WILSON DISEASE & LIVER TRNASPLANT
"My name is Abby, I’m 21 years old and a junior in college. I was born with a rare genetic liver condition called Wilson’s Disease. It’s where your liver can’t properly eliminate or process copper and so instead, it accumulates in your liver and then other organs as well. I pretty much had asymptomatic symptoms of this disease throughout life- besides anxiety and other mental struggles that I didn’t know came along with the disease. Within a week before my transplant, (at 20 years old) I began having physical symptoms like jaundice, swelling of my legs and abdomen, extreme fatigue, and throwing up stomach bile, etc. A few days before my transplant I was diagnosed with Wilson’s and stage 4 acute liver failure. I was given about 48 hours to live if doctors didn’t find a perfect match/donor. I was so sick that I don’t remember anything leading up to surgery. Luckily, my donor was a perfect match and saved my life on September 21st of 2021.
After transplant, my kidneys shut down and were functioning under 8%. I had to do inpatient dialysis for weeks. As of today, my kidneys are functioning at the highest they ever will, which is about 60-70%. I got to go home 2 days before my 21st birthday. My family, nurses, doctors, and friends gave me continuous love and support throughout the hardest experience in my life. They are the main reason I’ve stayed so strong. I’ve learned that having the right mindset will take you very far in life, especially as a transplant recipient.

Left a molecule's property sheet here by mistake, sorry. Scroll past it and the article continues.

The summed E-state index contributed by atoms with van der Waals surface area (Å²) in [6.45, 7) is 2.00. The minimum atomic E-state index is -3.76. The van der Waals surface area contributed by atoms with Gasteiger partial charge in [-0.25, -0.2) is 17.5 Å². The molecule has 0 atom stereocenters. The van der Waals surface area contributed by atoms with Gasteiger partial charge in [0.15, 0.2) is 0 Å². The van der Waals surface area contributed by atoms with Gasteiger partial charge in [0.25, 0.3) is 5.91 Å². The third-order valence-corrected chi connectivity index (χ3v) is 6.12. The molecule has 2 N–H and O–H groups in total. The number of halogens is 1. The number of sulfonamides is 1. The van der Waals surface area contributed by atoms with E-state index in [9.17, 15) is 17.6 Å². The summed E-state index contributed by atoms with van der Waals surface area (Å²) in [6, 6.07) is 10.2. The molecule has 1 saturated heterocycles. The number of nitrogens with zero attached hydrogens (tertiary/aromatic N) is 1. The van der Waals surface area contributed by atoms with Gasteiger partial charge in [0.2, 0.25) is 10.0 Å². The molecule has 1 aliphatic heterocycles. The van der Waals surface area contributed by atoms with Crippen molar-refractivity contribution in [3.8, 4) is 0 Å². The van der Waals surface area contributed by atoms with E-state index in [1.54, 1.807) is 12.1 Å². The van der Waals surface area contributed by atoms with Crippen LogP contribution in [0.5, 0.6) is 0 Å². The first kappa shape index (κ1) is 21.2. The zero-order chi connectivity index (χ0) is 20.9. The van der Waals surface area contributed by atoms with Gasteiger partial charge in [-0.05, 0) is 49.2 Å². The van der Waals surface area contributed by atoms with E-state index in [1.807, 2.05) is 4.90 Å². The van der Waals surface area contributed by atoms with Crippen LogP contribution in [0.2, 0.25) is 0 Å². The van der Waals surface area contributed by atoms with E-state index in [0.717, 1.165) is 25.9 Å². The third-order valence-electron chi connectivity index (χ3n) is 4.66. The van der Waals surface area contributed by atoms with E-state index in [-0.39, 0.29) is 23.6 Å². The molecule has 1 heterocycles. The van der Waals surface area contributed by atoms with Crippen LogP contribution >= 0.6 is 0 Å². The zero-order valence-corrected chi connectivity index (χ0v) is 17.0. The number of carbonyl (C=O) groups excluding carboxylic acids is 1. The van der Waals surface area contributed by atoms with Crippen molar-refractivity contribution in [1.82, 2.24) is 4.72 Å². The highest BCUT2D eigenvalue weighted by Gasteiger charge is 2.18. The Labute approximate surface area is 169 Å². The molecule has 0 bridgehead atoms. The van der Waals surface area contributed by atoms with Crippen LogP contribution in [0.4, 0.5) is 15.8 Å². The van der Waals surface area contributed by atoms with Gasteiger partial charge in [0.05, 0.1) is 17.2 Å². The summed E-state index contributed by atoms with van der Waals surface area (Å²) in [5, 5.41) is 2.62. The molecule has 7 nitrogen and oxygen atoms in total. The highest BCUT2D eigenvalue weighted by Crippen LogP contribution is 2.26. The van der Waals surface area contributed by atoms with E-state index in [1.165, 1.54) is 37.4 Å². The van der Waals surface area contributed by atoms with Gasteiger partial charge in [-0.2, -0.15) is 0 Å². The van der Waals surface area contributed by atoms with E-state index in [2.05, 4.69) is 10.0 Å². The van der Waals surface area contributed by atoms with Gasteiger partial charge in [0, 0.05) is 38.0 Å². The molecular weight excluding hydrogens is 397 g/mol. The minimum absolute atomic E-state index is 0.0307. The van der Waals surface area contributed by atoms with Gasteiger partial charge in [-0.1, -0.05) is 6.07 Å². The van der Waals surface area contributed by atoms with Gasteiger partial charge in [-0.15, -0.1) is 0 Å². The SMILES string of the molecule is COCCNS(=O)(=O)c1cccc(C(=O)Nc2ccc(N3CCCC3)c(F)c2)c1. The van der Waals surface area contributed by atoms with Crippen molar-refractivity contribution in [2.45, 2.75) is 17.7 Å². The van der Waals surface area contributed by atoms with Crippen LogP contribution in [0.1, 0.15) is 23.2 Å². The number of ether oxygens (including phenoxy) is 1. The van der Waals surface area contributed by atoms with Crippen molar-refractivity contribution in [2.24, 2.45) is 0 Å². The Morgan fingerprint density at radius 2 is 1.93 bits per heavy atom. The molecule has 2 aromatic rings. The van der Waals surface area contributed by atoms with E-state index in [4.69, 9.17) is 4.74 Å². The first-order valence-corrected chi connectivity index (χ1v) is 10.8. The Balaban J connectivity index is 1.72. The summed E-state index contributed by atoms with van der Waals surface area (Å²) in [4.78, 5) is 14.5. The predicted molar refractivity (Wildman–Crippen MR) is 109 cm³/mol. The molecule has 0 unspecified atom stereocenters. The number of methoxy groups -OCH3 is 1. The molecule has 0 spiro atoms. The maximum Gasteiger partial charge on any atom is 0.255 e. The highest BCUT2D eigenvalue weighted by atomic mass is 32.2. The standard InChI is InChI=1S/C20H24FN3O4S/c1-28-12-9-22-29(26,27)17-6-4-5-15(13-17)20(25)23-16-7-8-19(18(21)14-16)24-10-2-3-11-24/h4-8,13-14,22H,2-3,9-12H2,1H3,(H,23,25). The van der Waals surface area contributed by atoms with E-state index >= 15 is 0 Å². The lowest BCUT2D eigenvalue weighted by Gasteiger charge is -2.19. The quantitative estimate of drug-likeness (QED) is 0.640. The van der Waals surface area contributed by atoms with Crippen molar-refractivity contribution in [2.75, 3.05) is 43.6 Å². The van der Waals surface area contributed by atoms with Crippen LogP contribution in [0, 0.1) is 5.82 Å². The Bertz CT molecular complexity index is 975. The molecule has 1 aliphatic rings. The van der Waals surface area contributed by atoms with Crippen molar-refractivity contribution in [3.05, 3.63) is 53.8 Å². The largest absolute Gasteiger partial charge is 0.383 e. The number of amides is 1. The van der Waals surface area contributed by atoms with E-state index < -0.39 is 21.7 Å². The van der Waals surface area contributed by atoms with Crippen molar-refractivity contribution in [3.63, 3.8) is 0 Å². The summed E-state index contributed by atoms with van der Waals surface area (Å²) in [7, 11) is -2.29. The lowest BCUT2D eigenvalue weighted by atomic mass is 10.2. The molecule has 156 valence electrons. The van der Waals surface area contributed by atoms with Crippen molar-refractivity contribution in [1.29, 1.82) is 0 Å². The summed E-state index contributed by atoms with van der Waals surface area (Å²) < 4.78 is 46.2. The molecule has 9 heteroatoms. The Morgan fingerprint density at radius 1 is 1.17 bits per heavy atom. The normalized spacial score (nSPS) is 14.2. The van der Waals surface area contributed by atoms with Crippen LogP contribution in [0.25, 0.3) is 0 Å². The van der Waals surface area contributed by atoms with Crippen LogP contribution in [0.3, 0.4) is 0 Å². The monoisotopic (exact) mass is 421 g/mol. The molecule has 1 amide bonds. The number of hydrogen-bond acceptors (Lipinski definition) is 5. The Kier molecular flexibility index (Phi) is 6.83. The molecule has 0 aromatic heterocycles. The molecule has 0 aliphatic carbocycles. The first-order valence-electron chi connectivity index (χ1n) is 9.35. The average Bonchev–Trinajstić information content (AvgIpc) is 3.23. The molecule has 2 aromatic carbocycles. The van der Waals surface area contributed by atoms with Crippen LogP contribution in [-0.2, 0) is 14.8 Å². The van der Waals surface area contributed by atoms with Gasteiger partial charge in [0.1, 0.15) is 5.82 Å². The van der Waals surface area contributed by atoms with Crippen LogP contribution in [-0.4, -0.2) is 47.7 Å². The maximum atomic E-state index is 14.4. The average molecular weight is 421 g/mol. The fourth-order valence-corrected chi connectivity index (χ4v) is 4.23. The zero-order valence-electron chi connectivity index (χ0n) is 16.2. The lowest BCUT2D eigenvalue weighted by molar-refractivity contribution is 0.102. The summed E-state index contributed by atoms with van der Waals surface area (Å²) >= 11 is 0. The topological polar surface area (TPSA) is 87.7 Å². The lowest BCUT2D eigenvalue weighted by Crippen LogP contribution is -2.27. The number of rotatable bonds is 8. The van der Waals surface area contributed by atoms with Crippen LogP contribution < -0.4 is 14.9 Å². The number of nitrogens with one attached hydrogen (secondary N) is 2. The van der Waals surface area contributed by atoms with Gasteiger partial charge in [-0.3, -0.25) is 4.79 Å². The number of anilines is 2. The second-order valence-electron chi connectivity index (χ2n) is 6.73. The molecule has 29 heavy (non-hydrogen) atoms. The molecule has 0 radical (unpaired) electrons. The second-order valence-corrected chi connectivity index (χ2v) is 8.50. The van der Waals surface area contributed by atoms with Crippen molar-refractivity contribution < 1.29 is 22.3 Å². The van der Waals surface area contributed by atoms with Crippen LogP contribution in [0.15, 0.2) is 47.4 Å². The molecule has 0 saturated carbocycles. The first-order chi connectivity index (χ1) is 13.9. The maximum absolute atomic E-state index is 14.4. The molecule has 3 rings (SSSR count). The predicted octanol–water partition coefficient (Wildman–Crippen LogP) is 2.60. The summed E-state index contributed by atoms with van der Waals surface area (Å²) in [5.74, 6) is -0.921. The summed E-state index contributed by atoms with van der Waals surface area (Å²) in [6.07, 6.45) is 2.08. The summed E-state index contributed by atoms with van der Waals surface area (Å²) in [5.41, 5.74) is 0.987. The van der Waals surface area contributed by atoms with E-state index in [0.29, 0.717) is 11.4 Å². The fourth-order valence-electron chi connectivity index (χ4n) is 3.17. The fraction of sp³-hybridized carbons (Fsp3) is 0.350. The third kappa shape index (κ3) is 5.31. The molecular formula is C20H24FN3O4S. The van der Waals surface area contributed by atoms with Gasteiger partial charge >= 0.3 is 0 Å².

I love sports. I played soccer and volleyball growing up. In college I got into working out and maintaining a healthy lifestyle. I’ve always made sure to get good grades while allowing myself to enjoy the college experience as well. I’m a psychology major and my transplant has gotten me even more invested in my major. My goal is to earn my bachelor’s degree and then my master’s. Post transplant, I’ve considered becoming a transplant psychologist and helping people cope with something that I’ve been through as well. It’s hard being different. I’m at the age where my friends are living very exciting lifestyles, going out, and enjoying being 21. There’s nothing wrong with that, it’s just not the lifestyle that I am living- due to the pandemic and other reasons. Sometimes, it can be hard to witness people doing things that you can’t partake in. I always tell myself that everyday is a bonus day and that I’m blessed to be here, to feel good, and to have gotten a transplant. It’s the little (but very big) things you need to remember. I remember relearning to walk and how 3 months later I’m able to run again. I remember how hard I had to fight for this life and how determined I am to continue fighting for a good life. Progress is everything. I stay focused on healing."